We've still been Shul Shopping in the South Bay area. It seems like just when we might have crossed a place off our list, they go and change something significant. Like a cantor, or their building. So, we're still criss-crossing around the South Bay, trying to find a spiritual home.
I'll be frank about it- as much as I love Growing Garden and the JCC we are not an Orthodox family. We don't want to spend services split by a Mechitza. That's not to say there's anything wrong with it, it's just not for us.
This past Friday we went to Jammies and Jeans at Congregation Ner Tamid. This wasn't our first time attending, and you can read more details about that service here, and here.
The first thing you notice about Ner Tamid isn't the beautiful building, or the gorgeous sanctuary, but it's the amazingly friendly people. Within minutes of our arrival at least 5 people had welcomed us to the temple, to the service, to the community. We'd been a few times before, and it was just do amazing to be welcomed so warmly.
The service with the kiddos is nice. They bring out the torah, the rabbi tells a little story usually complete with some kids acting and a nice puppet (Rabbi Jr.). Though I will say the story of Moses was a touch interesting for EG to listen to. The Rabbi started by saying that Pharoah doesn't like the Jewish people, and EG got all serious and concerned and asked my why he doesn't like us. That was quite a moment for me....but back to the Congregation.
They serve a delicious dinner of pasta from their in house chef. Yup- in house chef! And it's quite delicious. And free. Which is wonderful because after racing home from work, getting everyone in the car, driving the 20 minutes (from North Redondo) the last thing I want to be thinking about is how to feed the brood before a 5:45pm service.
During the dinner for the kiddos there is a regular adult service, which I find wonderful as well. Since my mom has passed I've been trying to say Mourner's Kaddish at least once a month. This allows the kiddos to play, eat, enjoy. Then I stay a bit later than them and attend the adult services.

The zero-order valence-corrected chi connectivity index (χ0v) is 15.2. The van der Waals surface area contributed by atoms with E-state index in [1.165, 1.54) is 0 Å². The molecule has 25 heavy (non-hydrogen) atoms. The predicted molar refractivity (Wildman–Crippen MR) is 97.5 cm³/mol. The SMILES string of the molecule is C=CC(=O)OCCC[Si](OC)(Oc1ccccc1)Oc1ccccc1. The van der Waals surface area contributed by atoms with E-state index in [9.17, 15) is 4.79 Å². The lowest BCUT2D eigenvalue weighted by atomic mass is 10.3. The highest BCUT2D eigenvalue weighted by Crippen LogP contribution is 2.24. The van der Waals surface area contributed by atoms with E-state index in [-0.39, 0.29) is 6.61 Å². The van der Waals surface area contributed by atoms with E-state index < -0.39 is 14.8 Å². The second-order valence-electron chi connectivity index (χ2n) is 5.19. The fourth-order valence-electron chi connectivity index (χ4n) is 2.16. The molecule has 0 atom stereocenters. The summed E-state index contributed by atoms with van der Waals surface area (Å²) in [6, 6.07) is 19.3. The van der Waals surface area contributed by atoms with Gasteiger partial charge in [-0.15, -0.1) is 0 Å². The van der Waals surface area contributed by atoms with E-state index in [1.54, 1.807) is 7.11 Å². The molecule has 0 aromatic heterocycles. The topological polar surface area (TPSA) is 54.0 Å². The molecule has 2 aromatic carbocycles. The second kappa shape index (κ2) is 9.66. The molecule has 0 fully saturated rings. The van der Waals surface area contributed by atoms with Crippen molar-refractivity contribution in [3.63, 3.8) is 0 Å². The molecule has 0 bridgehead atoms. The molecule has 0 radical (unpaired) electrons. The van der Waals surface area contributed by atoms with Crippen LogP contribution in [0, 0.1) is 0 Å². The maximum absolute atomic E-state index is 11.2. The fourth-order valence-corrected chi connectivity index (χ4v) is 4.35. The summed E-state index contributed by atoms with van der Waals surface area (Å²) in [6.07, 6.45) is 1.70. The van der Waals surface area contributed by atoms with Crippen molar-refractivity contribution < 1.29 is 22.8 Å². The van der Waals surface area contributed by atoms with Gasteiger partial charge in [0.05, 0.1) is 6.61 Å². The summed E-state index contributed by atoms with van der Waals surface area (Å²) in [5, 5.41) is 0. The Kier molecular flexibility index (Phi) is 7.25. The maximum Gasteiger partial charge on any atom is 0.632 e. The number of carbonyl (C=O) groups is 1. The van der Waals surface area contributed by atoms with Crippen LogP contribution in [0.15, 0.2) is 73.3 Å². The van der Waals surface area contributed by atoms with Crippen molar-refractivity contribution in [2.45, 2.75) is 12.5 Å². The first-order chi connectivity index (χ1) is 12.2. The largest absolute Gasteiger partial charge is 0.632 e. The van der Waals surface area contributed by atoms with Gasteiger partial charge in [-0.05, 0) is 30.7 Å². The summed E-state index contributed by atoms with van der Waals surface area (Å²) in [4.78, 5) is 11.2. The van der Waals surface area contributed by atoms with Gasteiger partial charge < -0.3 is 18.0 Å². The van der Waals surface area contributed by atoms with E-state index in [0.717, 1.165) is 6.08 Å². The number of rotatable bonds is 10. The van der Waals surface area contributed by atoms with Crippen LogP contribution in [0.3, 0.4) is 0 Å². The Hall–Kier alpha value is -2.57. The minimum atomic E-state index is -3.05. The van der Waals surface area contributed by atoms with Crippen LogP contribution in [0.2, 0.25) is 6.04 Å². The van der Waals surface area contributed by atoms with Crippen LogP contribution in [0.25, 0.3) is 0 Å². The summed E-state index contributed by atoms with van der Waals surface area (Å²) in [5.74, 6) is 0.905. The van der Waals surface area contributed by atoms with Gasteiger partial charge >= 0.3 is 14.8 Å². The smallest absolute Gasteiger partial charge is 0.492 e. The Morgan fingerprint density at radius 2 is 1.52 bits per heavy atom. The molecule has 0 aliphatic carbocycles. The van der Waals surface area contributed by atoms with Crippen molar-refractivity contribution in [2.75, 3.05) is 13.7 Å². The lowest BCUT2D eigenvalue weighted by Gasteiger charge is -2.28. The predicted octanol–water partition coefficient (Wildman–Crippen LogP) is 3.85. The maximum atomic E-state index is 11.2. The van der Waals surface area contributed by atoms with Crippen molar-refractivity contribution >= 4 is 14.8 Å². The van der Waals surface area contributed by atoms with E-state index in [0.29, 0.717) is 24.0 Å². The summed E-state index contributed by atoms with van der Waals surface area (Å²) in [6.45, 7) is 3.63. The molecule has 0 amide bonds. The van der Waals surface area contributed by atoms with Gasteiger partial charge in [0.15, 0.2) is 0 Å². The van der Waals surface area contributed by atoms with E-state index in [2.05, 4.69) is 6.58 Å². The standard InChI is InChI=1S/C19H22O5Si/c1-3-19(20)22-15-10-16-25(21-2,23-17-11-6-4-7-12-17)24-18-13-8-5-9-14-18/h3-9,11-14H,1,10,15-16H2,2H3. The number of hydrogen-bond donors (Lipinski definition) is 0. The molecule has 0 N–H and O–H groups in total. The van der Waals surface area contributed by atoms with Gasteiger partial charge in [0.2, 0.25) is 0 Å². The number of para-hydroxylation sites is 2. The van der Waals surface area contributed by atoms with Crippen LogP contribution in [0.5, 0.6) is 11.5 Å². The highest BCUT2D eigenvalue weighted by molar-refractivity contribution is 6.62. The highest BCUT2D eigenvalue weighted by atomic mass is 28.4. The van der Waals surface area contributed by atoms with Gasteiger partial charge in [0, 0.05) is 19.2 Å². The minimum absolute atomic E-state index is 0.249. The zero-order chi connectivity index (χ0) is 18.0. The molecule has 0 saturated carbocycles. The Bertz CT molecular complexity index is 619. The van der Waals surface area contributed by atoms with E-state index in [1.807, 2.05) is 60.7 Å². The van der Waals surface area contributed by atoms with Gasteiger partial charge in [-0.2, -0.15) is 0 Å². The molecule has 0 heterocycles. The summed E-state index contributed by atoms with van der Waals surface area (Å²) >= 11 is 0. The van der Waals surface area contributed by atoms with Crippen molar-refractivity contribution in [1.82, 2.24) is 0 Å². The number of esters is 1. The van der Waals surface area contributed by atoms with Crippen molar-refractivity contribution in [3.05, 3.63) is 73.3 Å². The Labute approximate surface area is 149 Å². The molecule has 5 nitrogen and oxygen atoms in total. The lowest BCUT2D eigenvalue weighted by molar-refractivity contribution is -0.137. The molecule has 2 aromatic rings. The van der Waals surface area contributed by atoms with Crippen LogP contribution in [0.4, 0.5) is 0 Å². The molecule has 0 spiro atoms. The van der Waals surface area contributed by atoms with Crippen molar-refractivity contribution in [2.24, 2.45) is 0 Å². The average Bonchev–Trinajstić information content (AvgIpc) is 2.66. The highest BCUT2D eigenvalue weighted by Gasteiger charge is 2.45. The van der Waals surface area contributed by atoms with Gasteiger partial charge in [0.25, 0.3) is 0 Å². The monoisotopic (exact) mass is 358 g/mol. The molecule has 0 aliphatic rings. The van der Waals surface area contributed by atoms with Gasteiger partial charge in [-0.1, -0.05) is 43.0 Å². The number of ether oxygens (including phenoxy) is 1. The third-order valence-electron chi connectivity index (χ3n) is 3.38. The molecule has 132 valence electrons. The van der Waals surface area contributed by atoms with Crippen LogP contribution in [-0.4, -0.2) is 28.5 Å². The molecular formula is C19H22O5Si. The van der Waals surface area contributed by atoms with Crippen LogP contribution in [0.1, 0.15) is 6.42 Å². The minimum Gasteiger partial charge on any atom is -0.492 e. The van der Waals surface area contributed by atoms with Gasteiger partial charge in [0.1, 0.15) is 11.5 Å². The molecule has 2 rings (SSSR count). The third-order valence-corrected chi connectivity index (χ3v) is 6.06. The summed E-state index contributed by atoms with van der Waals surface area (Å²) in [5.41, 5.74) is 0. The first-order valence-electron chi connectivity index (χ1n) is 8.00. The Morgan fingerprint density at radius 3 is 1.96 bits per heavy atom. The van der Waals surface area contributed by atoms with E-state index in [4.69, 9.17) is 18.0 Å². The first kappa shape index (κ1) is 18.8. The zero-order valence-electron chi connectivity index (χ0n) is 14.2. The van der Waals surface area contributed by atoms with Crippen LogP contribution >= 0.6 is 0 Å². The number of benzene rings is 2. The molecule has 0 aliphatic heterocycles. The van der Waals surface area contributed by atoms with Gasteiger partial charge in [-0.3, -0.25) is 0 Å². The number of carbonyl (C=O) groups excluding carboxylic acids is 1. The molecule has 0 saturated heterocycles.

I talked about the amazing people, and maybe you are thinking that it's just because of the toddler service. But when I went to the full service later that night, I was basically just balling about my mom. I was alone, since the girls and Working Dad had gone home for bed. And the woman in front of me turned around and comforted me. Then when we sang Adon Olam she insisted that I join her and her husband 'We've adopted you!"
So there's our review. I wish I had more pictures, but as a conservative synagogue it didn't seem right to take them when Shabbat had already started.
Established in 1961
Current Rabbi: Brian Schuldenfrei
Cantor: Marla Barugel
Affiliation: United Synagogue of Conservative Judaism
They have a 'new members/young members' membership fee of about $1000, and their regular full membership is about $3000 for a family. Of course, they stress that membership dues are flexible if you have need. They have a sisterhood, men's club, young mens club (AMEN), young womens group (z'havah), Hebrew School (CLAL), Daycare for kiddos 2-5, and lots of other activities.
Ways to check them out:
Shabbat in the AM on Saturdays has free childcare for ages 2-10 on the 1st and 3rd Saturday morning from 10am-12:30pm
Shabbat in the PM on Friday night has Jeans & Jammies with dinner on the 2nd Friday of the month.
Wednesday morning playgroup for cargivers and babies, 9:30am ages 3months to 2 years.